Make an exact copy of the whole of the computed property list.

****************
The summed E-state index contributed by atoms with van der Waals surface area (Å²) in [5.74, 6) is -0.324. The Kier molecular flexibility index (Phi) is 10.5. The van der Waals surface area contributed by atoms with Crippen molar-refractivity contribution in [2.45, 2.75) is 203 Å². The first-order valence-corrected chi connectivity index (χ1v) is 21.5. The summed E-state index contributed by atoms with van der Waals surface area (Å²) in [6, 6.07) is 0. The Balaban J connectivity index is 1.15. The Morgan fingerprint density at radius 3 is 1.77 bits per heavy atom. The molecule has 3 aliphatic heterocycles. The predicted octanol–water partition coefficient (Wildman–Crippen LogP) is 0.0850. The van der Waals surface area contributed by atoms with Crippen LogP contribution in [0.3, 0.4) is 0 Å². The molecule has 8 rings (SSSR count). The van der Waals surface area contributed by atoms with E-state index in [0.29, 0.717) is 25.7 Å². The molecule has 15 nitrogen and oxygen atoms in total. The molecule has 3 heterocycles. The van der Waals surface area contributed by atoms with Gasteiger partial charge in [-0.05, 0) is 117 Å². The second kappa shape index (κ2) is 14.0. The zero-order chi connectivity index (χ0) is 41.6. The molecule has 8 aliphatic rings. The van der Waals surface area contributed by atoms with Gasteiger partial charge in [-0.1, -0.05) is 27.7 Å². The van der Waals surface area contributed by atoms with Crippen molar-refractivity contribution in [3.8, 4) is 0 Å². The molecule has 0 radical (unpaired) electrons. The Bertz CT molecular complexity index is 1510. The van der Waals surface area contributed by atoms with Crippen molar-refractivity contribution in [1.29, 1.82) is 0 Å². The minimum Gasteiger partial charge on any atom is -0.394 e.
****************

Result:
The summed E-state index contributed by atoms with van der Waals surface area (Å²) in [5.74, 6) is -0.324. The Kier molecular flexibility index (Phi) is 10.5. The van der Waals surface area contributed by atoms with Crippen molar-refractivity contribution in [2.45, 2.75) is 203 Å². The first-order valence-corrected chi connectivity index (χ1v) is 21.5. The summed E-state index contributed by atoms with van der Waals surface area (Å²) in [6, 6.07) is 0. The Balaban J connectivity index is 1.15. The Morgan fingerprint density at radius 3 is 1.77 bits per heavy atom. The molecule has 3 aliphatic heterocycles. The predicted octanol–water partition coefficient (Wildman–Crippen LogP) is 0.0850. The van der Waals surface area contributed by atoms with Crippen LogP contribution in [0.3, 0.4) is 0 Å². The molecule has 8 rings (SSSR count). The van der Waals surface area contributed by atoms with E-state index in [0.29, 0.717) is 25.7 Å². The molecule has 15 nitrogen and oxygen atoms in total. The molecule has 3 heterocycles. The van der Waals surface area contributed by atoms with Gasteiger partial charge in [-0.05, 0) is 117 Å². The second kappa shape index (κ2) is 14.0. The zero-order chi connectivity index (χ0) is 41.6. The molecule has 8 aliphatic rings. The van der Waals surface area contributed by atoms with Gasteiger partial charge in [-0.1, -0.05) is 27.7 Å². The van der Waals surface area contributed by atoms with Crippen molar-refractivity contribution in [3.8, 4) is 0 Å². The molecule has 0 radical (unpaired) electrons. The Bertz CT molecular complexity index is 1510. The van der Waals surface area contributed by atoms with Crippen molar-refractivity contribution in [1.29, 1.82) is 0 Å². The minimum Gasteiger partial charge on any atom is -0.394 e.